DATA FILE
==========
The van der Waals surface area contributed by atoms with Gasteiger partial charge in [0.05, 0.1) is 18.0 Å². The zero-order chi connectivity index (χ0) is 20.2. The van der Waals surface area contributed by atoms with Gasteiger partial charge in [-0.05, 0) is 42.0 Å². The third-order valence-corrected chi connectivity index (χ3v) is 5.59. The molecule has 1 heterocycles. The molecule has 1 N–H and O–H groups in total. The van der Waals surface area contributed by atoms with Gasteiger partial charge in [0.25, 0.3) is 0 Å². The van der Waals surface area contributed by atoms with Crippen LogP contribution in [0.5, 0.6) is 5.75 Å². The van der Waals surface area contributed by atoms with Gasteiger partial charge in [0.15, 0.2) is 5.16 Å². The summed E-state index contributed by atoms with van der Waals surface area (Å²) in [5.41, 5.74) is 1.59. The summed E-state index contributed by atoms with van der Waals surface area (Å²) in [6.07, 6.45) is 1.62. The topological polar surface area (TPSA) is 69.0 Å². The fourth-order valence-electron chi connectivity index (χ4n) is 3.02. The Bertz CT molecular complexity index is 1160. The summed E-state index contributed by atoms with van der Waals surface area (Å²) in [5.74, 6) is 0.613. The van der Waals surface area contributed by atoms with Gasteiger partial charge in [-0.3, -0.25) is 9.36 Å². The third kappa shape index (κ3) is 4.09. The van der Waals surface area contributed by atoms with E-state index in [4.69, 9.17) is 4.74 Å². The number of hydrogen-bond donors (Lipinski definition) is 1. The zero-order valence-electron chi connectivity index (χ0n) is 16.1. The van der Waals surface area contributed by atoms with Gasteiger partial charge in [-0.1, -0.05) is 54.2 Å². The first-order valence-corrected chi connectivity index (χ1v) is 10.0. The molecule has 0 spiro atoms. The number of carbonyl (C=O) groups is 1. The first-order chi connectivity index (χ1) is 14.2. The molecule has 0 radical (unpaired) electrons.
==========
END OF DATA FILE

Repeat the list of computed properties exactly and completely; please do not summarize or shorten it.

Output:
The van der Waals surface area contributed by atoms with Gasteiger partial charge in [0.05, 0.1) is 18.0 Å². The zero-order chi connectivity index (χ0) is 20.2. The van der Waals surface area contributed by atoms with Gasteiger partial charge in [-0.05, 0) is 42.0 Å². The third-order valence-corrected chi connectivity index (χ3v) is 5.59. The molecule has 1 heterocycles. The molecule has 1 N–H and O–H groups in total. The van der Waals surface area contributed by atoms with Gasteiger partial charge in [0.25, 0.3) is 0 Å². The van der Waals surface area contributed by atoms with Crippen LogP contribution in [0.5, 0.6) is 5.75 Å². The van der Waals surface area contributed by atoms with Gasteiger partial charge in [0.15, 0.2) is 5.16 Å². The summed E-state index contributed by atoms with van der Waals surface area (Å²) in [5.41, 5.74) is 1.59. The summed E-state index contributed by atoms with van der Waals surface area (Å²) in [6.07, 6.45) is 1.62. The topological polar surface area (TPSA) is 69.0 Å². The fourth-order valence-electron chi connectivity index (χ4n) is 3.02. The Bertz CT molecular complexity index is 1160. The summed E-state index contributed by atoms with van der Waals surface area (Å²) in [5.74, 6) is 0.613. The van der Waals surface area contributed by atoms with Gasteiger partial charge in [-0.3, -0.25) is 9.36 Å². The third kappa shape index (κ3) is 4.09. The van der Waals surface area contributed by atoms with E-state index in [4.69, 9.17) is 4.74 Å². The number of hydrogen-bond donors (Lipinski definition) is 1. The zero-order valence-electron chi connectivity index (χ0n) is 16.1. The van der Waals surface area contributed by atoms with Gasteiger partial charge in [-0.1, -0.05) is 54.2 Å². The first-order valence-corrected chi connectivity index (χ1v) is 10.0. The molecule has 0 spiro atoms. The number of carbonyl (C=O) groups is 1. The first-order chi connectivity index (χ1) is 14.2. The molecule has 0 radical (unpaired) electrons.